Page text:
There has been a lot of hoo-har lately about “ticket scalping”. ie the selling of football or music concert tickets for more, often much more, than their originally issued price.
Currently in New Zealand ticket scalping is permitted for “almost all” activities. There have been a handful of exclusions specifically set out in law, but apart from that, scalping, ie the on-selling of concert tickets is legal.
(Apparently in Australia, there are far more exclusions where it is NOT permitted).
Of course there will be many cases, especially when the tickets for many music concerts are sold months, sometimes almost a year, in advance, that a change of circumstances will mean that someone cannot ultimately attend. Perhaps they suffered an injury or illness, or moved address to the far end of NZ.
Concerns have been raised in two main areas. Firstly how primary sellers like Ticketmaster sold completely out of tickets, tens of thousands, within just a few minutes of sales opening online. And then how so many of those originally sold tickets ended up on Ticketmaster’s own re-selling website just MINUTES later, for greatly inflated prices.
However more consternation has been caused by Kiwis using a Swiss based re-selling site, “Viagogo” to buy tickets. Viagogo pays for internet advertising in such a way that it appears at or near the top of web search pages, often above even the original ticket seller’s own webpage.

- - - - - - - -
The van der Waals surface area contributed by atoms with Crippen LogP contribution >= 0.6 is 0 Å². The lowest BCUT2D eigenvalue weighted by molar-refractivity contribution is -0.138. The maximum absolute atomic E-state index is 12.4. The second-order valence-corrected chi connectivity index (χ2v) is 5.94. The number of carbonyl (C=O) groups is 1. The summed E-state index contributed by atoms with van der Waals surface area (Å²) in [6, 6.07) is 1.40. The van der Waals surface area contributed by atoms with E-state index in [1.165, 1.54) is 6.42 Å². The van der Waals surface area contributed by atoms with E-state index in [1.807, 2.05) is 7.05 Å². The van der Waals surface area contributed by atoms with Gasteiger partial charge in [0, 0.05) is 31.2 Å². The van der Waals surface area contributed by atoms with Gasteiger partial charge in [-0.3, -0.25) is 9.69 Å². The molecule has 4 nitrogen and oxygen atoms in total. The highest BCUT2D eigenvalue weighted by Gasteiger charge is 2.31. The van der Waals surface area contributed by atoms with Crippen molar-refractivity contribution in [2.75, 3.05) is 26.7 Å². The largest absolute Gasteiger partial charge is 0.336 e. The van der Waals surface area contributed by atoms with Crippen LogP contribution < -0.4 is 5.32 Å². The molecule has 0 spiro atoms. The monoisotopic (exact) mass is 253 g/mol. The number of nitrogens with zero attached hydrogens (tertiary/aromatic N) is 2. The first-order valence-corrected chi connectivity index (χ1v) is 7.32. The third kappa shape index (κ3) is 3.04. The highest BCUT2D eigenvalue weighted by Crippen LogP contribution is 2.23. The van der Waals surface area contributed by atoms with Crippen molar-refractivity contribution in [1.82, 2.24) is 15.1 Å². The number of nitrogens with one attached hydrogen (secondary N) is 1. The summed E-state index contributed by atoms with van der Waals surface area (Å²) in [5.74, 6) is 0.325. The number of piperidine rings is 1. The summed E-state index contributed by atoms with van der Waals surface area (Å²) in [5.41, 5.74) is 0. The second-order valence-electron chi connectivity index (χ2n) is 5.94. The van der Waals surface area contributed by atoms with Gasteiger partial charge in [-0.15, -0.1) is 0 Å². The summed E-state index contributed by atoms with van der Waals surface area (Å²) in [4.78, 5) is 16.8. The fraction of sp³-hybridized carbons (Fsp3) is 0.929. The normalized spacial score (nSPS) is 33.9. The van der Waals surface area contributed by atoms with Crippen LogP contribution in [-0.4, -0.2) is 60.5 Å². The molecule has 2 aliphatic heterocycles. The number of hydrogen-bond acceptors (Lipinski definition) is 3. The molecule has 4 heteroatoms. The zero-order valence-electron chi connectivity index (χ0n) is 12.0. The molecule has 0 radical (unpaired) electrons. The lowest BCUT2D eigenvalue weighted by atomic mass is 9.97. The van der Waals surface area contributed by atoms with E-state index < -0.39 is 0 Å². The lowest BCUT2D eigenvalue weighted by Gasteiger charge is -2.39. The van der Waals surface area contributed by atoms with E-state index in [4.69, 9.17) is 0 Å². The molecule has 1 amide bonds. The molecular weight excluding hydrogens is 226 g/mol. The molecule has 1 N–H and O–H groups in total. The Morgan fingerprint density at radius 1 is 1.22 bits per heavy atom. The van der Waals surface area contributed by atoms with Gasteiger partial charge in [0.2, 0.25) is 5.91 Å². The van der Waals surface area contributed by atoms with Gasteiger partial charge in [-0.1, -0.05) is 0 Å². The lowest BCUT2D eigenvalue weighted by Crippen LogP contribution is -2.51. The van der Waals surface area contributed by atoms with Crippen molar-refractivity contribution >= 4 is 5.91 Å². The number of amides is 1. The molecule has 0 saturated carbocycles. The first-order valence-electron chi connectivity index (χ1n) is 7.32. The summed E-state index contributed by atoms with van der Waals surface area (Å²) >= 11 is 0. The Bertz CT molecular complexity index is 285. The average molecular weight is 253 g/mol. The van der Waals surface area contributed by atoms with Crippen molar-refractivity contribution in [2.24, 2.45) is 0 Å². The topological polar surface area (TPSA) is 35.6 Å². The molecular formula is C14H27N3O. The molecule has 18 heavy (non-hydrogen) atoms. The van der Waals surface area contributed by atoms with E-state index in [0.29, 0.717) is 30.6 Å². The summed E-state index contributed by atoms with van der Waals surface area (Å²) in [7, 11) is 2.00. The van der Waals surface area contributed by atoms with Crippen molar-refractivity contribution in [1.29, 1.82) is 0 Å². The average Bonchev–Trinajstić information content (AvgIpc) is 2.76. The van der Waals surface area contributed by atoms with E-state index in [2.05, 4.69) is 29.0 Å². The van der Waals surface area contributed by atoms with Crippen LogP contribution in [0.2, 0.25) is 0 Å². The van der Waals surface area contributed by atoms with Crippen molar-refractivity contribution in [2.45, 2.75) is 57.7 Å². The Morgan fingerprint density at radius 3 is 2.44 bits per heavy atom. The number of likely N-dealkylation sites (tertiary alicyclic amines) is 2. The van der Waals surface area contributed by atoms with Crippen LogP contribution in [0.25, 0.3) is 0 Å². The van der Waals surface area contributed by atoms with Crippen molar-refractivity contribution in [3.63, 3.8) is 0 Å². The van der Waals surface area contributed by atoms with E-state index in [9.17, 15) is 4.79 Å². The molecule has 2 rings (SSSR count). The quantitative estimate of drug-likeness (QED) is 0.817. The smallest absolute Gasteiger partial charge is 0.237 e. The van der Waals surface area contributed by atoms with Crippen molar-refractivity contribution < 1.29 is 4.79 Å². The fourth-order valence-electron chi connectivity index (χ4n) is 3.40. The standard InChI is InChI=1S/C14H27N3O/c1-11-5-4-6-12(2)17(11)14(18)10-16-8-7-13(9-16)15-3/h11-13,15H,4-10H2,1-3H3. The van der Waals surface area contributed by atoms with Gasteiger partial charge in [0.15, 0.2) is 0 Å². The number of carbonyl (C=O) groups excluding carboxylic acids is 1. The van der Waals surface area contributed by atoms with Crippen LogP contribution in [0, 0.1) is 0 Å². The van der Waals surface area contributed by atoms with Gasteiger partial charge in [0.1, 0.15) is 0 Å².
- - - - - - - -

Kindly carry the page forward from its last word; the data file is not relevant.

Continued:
Now just to be clear, Viagogo is NOT a scam. It is a genuine site, a web platform that allows people with “excess tickets” to place tickets for sale and it acts as intermediary, taking a commission. They also guarantee that tickets bought through the site are valid and will be honoured. Many folks have had trouble getting that guarantee itself honoured though, as telephone support is difficult to access in NZ with automated assistance options only in French, Italian and Swiss-German.
There’s also the distress factor caused when people turn up in say Auckland for a concert, having paid for airfares and hotel accomodation as they’ve come from elsewhere in NZ to attend a music concert, only to be turned away at the venue’s turnstyle gate, as the tickets they have are not valid.
Some people have suggested that NZ should go the way of Australia and some other countries and ban ALL ticket re-sales through secondary or third party platforms
However here are my thoughts. Now I enjoy listening to music at times, although I am not as into music as some folks are. (I’ve only ever been to one actual real concert, in the 1980’s when friends shouted me a ticket to see John Denver with multiple support acts opening for him including from memory Little River Band ). I’ll happily live the rest of my life without ever going to another real music concert again. Yeah it’d be nice to go out to another concert, but living without attending music concerts or football grand finals matches would not cause me any real distress, loss or hardship in my life.
However If I had to live without adequate housing, that would be a severe problem.